Eradicating a cancer in our system

Bianca Tylek, APP Ally and Founder of Worth Rises, Publishes Op-Ed

View Details

We regard the profit incentive to incarcerate as a cancer in our criminal justice system that is spreading not just in prison privatization but also to for-profit probation, parole, community corrections and other services that take away or restrict freedom. It is critical to make this challenge before the private prison industry becomes “too big to fail”.

Allies

And we are not alone

Incarcerating people for profit has drawn broad-based opposition, from faith-based organizations to libertarian groups, and from civil rights associations to corrections officer unions.

Many of these groups formally adopted resolutions urging governments to end the practice of private incarceration, while others have operated behind the scenes to limit the growth of the industry.

These organizations represent very different worldviews, but they all see the inherent wrongness of injecting the profit motive into a criminal justice system thereby making the criminal justice system unfair, unsafe, and not aligned with the principles of a well-functioning democracy.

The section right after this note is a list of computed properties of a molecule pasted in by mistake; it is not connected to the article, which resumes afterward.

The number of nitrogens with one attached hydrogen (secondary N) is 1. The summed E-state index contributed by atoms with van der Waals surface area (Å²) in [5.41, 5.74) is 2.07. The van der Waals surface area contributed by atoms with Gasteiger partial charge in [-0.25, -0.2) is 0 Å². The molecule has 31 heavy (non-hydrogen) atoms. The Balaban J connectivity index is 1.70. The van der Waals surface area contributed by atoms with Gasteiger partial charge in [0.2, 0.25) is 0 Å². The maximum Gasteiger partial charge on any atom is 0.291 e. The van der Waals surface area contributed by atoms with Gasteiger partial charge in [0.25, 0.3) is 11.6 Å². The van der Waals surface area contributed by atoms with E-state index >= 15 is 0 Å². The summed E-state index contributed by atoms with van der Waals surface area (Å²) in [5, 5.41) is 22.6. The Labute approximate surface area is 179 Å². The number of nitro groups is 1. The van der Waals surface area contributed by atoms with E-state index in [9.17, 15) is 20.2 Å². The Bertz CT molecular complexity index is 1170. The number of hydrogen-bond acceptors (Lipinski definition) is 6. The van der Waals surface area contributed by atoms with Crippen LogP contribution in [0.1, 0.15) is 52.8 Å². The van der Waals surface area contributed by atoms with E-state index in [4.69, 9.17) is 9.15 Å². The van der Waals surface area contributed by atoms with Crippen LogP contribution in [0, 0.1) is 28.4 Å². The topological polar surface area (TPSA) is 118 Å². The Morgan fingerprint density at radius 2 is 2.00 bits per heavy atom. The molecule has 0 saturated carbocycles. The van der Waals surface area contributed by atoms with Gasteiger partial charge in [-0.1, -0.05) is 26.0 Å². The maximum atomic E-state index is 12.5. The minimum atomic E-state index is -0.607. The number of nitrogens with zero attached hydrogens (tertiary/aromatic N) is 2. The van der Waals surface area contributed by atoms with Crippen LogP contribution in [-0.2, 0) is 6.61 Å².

Your tax-deductible contribution will provide vital funding for building the infrastructure necessary to win a fight of this scale. Every single dollar will bring us one step closer to our goal of Abolishing Private Prisons.

PLEASE JOIN THE FIGHT TODAY.

Donate Now

Resolutions

A number of legal, faith-based, secular, and labor organizations have called for abolition, prohibition, divestment, and moratoriums on the use of private prisons.

You can help build the momentum of abolishing private prisons by working with an organization to pass a resolution in support of the cause.

American Correctional Officers

Therefore be it RESOLVED, that the American Correctional Officer, and all organizational individual members have a ZERO tolerance of prison…

American Bar Association

In 1986, the American Bar Association did ask, and called for a moratorium on private prisons until the “complex constitutional…issues”…